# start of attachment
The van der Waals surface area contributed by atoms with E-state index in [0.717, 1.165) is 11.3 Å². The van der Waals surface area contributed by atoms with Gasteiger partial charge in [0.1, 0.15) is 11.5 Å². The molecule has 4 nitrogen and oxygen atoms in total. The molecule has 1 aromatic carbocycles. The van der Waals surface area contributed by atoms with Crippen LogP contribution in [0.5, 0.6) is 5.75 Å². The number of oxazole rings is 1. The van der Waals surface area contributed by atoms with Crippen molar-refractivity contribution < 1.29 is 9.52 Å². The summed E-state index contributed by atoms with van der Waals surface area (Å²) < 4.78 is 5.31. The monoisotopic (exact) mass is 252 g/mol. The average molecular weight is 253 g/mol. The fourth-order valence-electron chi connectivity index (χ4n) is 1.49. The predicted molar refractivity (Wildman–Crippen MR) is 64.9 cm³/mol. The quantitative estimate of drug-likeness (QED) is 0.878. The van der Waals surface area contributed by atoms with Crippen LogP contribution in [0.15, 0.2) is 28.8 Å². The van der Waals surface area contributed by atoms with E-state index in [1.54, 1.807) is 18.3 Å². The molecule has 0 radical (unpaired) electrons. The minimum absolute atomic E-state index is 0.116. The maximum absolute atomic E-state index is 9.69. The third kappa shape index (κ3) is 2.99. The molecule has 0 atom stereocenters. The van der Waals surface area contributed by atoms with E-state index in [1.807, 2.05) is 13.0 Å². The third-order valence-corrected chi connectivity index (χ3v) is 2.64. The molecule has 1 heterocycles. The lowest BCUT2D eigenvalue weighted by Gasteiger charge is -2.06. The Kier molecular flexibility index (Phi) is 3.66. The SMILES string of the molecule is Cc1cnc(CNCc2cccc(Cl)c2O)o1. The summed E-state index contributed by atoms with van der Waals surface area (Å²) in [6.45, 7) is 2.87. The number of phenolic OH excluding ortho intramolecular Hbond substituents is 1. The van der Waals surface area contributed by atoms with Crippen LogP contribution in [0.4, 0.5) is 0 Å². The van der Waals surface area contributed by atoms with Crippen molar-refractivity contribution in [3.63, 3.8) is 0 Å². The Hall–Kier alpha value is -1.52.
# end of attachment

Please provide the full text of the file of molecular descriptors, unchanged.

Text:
The van der Waals surface area contributed by atoms with E-state index in [0.717, 1.165) is 11.3 Å². The van der Waals surface area contributed by atoms with Gasteiger partial charge in [0.1, 0.15) is 11.5 Å². The molecule has 4 nitrogen and oxygen atoms in total. The molecule has 1 aromatic carbocycles. The van der Waals surface area contributed by atoms with Crippen LogP contribution in [0.5, 0.6) is 5.75 Å². The number of oxazole rings is 1. The van der Waals surface area contributed by atoms with Crippen molar-refractivity contribution < 1.29 is 9.52 Å². The summed E-state index contributed by atoms with van der Waals surface area (Å²) < 4.78 is 5.31. The monoisotopic (exact) mass is 252 g/mol. The average molecular weight is 253 g/mol. The fourth-order valence-electron chi connectivity index (χ4n) is 1.49. The predicted molar refractivity (Wildman–Crippen MR) is 64.9 cm³/mol. The quantitative estimate of drug-likeness (QED) is 0.878. The van der Waals surface area contributed by atoms with Crippen LogP contribution in [0.15, 0.2) is 28.8 Å². The van der Waals surface area contributed by atoms with E-state index in [1.54, 1.807) is 18.3 Å². The molecule has 0 radical (unpaired) electrons. The minimum absolute atomic E-state index is 0.116. The maximum absolute atomic E-state index is 9.69. The third kappa shape index (κ3) is 2.99. The molecule has 0 atom stereocenters. The van der Waals surface area contributed by atoms with E-state index in [1.807, 2.05) is 13.0 Å². The third-order valence-corrected chi connectivity index (χ3v) is 2.64. The molecule has 1 heterocycles. The lowest BCUT2D eigenvalue weighted by Gasteiger charge is -2.06. The Kier molecular flexibility index (Phi) is 3.66. The SMILES string of the molecule is Cc1cnc(CNCc2cccc(Cl)c2O)o1. The summed E-state index contributed by atoms with van der Waals surface area (Å²) in [6.45, 7) is 2.87. The number of phenolic OH excluding ortho intramolecular Hbond substituents is 1. The van der Waals surface area contributed by atoms with Crippen LogP contribution in [0.4, 0.5) is 0 Å². The van der Waals surface area contributed by atoms with Crippen molar-refractivity contribution in [3.63, 3.8) is 0 Å². The Hall–Kier alpha value is -1.52.